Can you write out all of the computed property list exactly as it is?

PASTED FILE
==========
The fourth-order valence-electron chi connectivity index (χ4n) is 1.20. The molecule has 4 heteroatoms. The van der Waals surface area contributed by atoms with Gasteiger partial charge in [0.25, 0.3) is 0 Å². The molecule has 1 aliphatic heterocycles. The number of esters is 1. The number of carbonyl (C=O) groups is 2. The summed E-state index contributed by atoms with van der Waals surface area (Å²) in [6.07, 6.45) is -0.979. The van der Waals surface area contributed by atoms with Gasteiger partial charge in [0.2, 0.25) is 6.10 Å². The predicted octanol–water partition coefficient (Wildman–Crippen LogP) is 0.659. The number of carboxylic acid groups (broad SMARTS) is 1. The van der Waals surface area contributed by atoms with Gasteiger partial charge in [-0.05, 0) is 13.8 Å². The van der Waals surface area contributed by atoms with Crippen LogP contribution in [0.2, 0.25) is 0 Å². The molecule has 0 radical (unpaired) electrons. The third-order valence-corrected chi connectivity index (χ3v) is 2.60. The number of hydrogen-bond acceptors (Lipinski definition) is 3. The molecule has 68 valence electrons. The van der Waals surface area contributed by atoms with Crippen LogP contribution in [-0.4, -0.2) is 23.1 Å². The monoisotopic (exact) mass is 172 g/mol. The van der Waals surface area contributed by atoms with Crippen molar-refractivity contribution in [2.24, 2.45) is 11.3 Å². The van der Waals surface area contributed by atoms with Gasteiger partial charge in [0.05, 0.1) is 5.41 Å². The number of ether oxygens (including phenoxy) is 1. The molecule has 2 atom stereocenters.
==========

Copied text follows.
The fourth-order valence-electron chi connectivity index (χ4n) is 1.20. The molecule has 4 heteroatoms. The van der Waals surface area contributed by atoms with Gasteiger partial charge in [0.25, 0.3) is 0 Å². The molecule has 1 aliphatic heterocycles. The number of esters is 1. The number of carbonyl (C=O) groups is 2. The summed E-state index contributed by atoms with van der Waals surface area (Å²) in [6.07, 6.45) is -0.979. The van der Waals surface area contributed by atoms with Gasteiger partial charge in [0.2, 0.25) is 6.10 Å². The predicted octanol–water partition coefficient (Wildman–Crippen LogP) is 0.659. The number of carboxylic acid groups (broad SMARTS) is 1. The van der Waals surface area contributed by atoms with Gasteiger partial charge in [-0.05, 0) is 13.8 Å². The van der Waals surface area contributed by atoms with Crippen LogP contribution in [0.2, 0.25) is 0 Å². The molecule has 0 radical (unpaired) electrons. The third-order valence-corrected chi connectivity index (χ3v) is 2.60. The number of hydrogen-bond acceptors (Lipinski definition) is 3. The molecule has 68 valence electrons. The van der Waals surface area contributed by atoms with Crippen LogP contribution in [-0.4, -0.2) is 23.1 Å². The monoisotopic (exact) mass is 172 g/mol. The van der Waals surface area contributed by atoms with Crippen molar-refractivity contribution in [2.24, 2.45) is 11.3 Å². The van der Waals surface area contributed by atoms with Gasteiger partial charge in [0.05, 0.1) is 5.41 Å². The number of ether oxygens (including phenoxy) is 1. The molecule has 2 atom stereocenters.